March 23 (Friday) 7 pm
March 24 (Saturday) 9 pm
March 29 (Thursday) 7 pm
March 31 (Saturday) 7 pm
Six years after his monumental Sátántangó, one of the key works of the 1990s and a film that will become a reference point for anyone wanting to understand post-communist Eastern Europe, Béla Tarr returns with Werckmeister Harmonies, another transcendent allegory that bears his unmistakable stamp. Turning to a book that bears the beautiful title The Melancholy of Resistance, written by his longtime collaborator and scriptwriter, László Krasznahorkai, Tarr again traverses the territory of empty lives, alcoholic evenings, and muddy roads. The story is set in a remote Hungarian town whose quiet desolation is disturbed by an outsider who touches on the locals frustrations with uncanny prescience.
Special Event at the Sanders
Theater--all seats $14/$10
Live Orchestral Accompaniment by Octuor de France
April 9 (Monday) 8 pm
Directed by Julien Duvivier
France 1929, 35mm, b/w, silent, 85 min.
With Armand Bour, Pierre de Guingand, Dita Parlo
One of the last great works of the silent cinema, Au bonheur des dames was French director Julien uviviers stylish screen adaptation of the novel by Emile Zola, about an orphaned girl who moves to Paris and goes to work for her familys rival, the glamorous department store named Au bonheur des dames. Duvivier, director of some sixty-five films made over the course of a fifty-year career, became one of the most acclaimed practitioners of French poetic realism through such works as Pépé Le Moko and Carnet de bal. This restored film will be accompanied by a live performance of the internationally renowned ensemble Octuor de France, under the direction of celebrated Canadian pianist and composer Gabriel Thibaudeau.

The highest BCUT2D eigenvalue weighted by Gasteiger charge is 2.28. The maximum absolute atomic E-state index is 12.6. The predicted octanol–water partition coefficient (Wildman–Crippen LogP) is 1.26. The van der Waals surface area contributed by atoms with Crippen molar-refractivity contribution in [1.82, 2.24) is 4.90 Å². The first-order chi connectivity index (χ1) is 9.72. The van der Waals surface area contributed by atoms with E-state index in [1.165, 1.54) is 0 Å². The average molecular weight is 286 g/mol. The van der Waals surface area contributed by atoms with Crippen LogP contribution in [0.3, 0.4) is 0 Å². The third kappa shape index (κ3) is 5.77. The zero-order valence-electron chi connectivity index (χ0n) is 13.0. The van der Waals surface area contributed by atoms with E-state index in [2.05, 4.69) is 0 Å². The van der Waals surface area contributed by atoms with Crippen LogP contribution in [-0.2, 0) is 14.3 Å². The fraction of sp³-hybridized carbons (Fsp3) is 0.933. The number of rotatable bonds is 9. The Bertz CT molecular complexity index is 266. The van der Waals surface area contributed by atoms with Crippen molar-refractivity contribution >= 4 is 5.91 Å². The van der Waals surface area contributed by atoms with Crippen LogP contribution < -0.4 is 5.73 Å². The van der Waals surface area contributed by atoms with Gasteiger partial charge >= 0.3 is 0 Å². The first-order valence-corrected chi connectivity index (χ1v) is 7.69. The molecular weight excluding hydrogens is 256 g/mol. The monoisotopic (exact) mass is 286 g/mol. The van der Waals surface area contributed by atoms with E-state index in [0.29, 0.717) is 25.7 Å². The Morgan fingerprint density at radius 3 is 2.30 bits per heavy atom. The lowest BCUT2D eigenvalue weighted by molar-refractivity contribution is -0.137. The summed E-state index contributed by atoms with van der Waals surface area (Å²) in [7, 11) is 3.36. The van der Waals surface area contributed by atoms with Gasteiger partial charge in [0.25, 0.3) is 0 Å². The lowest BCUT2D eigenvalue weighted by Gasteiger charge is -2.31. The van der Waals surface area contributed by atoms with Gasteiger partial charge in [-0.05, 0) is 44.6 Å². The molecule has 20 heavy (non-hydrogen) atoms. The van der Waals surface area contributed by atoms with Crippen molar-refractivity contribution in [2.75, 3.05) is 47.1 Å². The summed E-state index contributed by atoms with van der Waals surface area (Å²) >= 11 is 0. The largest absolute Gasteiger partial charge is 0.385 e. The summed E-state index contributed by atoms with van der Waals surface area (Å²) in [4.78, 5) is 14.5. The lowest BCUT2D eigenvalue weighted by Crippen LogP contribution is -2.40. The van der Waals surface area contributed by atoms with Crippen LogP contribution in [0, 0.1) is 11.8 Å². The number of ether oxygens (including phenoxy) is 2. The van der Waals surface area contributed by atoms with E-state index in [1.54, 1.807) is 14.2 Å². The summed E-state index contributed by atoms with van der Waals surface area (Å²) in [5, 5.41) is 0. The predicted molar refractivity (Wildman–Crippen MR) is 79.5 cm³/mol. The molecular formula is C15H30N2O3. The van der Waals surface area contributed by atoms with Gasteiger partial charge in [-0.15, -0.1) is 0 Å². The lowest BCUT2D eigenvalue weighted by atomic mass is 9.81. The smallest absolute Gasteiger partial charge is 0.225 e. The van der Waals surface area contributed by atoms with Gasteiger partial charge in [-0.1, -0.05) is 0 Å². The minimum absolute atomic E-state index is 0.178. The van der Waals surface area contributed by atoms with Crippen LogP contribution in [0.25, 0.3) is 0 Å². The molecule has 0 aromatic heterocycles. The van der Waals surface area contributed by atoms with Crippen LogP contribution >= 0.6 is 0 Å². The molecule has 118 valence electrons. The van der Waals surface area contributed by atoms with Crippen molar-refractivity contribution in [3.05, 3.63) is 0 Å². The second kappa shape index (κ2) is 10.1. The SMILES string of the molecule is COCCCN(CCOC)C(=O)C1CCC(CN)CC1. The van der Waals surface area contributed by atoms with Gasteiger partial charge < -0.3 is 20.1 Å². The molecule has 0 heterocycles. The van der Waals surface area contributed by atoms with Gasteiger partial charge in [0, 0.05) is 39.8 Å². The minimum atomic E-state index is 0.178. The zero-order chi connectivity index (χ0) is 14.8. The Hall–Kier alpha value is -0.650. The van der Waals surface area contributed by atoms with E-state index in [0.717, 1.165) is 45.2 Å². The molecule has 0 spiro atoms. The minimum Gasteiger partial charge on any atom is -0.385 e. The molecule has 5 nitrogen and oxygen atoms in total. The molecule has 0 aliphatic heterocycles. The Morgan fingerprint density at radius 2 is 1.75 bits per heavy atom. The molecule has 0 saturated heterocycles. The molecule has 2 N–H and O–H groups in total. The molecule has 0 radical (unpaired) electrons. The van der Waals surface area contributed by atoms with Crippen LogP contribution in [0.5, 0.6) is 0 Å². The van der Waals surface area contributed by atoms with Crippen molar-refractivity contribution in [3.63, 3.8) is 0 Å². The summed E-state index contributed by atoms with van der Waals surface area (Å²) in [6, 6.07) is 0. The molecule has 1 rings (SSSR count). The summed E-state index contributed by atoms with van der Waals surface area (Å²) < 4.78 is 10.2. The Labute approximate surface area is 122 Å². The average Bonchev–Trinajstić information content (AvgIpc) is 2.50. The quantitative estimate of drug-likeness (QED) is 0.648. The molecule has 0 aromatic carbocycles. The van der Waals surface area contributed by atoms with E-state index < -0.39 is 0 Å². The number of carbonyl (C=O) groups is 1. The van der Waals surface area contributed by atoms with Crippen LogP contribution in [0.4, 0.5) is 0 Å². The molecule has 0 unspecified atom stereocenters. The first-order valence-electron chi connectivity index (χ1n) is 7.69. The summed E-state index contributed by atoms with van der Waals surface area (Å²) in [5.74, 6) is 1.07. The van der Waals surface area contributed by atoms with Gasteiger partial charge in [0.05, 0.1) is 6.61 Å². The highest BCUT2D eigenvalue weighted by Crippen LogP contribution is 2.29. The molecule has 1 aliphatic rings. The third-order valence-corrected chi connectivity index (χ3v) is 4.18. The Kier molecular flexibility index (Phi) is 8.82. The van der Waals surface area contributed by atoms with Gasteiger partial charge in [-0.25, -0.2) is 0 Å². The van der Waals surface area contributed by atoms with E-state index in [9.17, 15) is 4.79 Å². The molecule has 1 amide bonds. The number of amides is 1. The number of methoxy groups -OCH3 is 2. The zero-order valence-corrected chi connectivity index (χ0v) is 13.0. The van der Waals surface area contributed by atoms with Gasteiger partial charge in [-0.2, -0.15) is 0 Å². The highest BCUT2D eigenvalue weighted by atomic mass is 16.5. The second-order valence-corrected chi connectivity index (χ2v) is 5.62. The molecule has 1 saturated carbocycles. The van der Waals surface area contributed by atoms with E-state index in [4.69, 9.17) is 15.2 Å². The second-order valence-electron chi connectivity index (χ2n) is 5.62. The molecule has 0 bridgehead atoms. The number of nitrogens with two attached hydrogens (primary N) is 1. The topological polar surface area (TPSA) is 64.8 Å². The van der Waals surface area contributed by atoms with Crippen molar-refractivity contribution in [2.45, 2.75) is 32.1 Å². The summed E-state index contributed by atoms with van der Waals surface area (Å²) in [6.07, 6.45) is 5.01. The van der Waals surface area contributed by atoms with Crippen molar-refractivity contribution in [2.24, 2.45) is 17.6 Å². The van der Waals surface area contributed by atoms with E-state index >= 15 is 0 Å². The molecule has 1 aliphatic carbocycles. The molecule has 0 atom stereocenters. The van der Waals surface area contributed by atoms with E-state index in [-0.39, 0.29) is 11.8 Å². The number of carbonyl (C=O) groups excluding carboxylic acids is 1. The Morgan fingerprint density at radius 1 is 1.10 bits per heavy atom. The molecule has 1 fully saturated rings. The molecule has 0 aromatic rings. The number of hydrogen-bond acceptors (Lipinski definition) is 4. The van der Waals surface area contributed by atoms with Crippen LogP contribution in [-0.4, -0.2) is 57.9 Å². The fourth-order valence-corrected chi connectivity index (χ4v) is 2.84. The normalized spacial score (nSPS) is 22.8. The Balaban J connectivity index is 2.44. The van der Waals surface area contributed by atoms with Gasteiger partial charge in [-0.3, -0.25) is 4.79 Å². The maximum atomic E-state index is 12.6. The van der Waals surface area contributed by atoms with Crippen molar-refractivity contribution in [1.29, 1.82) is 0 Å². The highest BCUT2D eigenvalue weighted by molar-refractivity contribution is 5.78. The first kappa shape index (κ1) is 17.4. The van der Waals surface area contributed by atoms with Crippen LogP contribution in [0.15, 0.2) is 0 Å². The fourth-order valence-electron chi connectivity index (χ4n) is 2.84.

This special program is cosponsored by the French Consulate in Boston, with generous support from Gras Savoye. We additionally thank La société selmer, Christian Duvivier,La Cinémathèque français, and Pierre-Henri Duleau.
Director Hou Hsiao-hsien in Person
April 12 (Thursday) 7 pm
Directed by Hou Hsiao-hsien
Taiwan/Japan 1998, 35mm, color, 124 min.
With Tony Leung Chiu-Wai, Michiko Hada, Michele Monique Reis
Chinese with English subtitles
Breaking with his chronicling of
the social history of modern Taiwan, Hou Hsiao-hsien, one of cinemas
modern masters, focuses in this most recent work on the world of late 19th
century Shanghai. The film captures in striking detail the complex social
network surrounding the so-called "flower houses" or upscale
brothels in the British sector of the city and portrays the lives of
several "flower girls," who depend on their ability to win and
retain the affections of their wealthy clients. Rivaling Kubricks Barry
Lyndon in the richness of its candle-lit interiors and the brilliance of
its cinematography, Flowers of Shanghai has garnered major festival prizes
and almost universal critical acclaim.
Presented in conjunction with the Department of East Asian Languages and Civilizations at Harvard University.